Microscopic computers go down like pills

| | June 25, 2014
This article or excerpt is included in the GLP’s daily curated selection of ideologically diverse news, opinion and analysis of biotechnology innovation.

What if you could swallow a computer the size of a poppy seed, and it could report back exactly if and when you took a medicine while recording how your body responded to the drug?

It sounds crazy, but the tiny computers exist. It sounds dangerous, but they were approved by the Food and Drug Administration. And the company that makes them, Proteus, has tens of millions of dollars and relationships with some of the biggest drug companies in the world, including Novartis.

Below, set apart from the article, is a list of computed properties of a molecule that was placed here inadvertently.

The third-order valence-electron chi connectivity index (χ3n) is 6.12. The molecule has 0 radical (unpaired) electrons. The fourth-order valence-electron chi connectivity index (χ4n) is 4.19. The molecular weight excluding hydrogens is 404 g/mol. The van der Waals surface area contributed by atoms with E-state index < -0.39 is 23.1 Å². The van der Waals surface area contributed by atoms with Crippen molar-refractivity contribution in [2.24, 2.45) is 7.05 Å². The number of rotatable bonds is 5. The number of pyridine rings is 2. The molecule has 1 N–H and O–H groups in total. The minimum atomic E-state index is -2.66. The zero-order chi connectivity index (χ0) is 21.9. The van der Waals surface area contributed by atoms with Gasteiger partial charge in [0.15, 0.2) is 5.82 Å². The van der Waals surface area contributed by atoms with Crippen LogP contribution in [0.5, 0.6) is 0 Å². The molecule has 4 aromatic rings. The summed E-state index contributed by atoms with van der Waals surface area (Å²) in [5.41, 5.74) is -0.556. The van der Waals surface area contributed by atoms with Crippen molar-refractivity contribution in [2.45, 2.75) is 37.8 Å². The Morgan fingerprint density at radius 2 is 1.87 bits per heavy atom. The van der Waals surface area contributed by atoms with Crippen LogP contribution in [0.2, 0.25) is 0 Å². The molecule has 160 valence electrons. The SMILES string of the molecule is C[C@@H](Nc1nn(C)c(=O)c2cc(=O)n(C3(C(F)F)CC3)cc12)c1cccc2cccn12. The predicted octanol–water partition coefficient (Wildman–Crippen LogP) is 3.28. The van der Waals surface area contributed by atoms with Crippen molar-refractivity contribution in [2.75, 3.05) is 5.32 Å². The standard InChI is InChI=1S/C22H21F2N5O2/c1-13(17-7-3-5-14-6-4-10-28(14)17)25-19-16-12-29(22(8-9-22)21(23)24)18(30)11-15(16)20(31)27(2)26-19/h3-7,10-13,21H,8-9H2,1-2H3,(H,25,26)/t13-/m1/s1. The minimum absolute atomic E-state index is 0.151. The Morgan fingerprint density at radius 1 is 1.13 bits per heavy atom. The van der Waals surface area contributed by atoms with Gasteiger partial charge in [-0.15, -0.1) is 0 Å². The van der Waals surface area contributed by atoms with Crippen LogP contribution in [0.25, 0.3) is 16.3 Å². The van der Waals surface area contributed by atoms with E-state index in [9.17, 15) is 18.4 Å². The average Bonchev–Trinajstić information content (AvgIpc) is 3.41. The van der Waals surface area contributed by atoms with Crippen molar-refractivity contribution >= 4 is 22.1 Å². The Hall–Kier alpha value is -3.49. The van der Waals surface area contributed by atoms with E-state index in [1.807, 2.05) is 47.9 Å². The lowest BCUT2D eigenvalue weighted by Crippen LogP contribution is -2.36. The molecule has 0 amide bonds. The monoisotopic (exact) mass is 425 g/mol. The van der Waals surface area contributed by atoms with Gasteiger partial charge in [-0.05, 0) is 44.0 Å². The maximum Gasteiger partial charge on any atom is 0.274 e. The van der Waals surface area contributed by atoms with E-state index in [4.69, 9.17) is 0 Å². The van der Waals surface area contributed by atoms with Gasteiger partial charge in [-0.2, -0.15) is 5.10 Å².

David O’Reilly, the chief product officer at Proteus, says he believes that someday soon every single pill a doctor prescribes will come with an electronic component embedded right in it that tracks the pill’s absorption in your body.

Working together with a small flexible patch you wear, like a Band-Aid, and a smartphone, Proteus wants to ring in a new era of what it calls “digital medicine” in which your body’s vital signs and the medications entering your bloodstream can be tracked by computers. Software will search your body’s data for patterns in real time and report that information to your doctors.

Read the full, original story: Someday Soon You May Swallow A Computer With Your Pill

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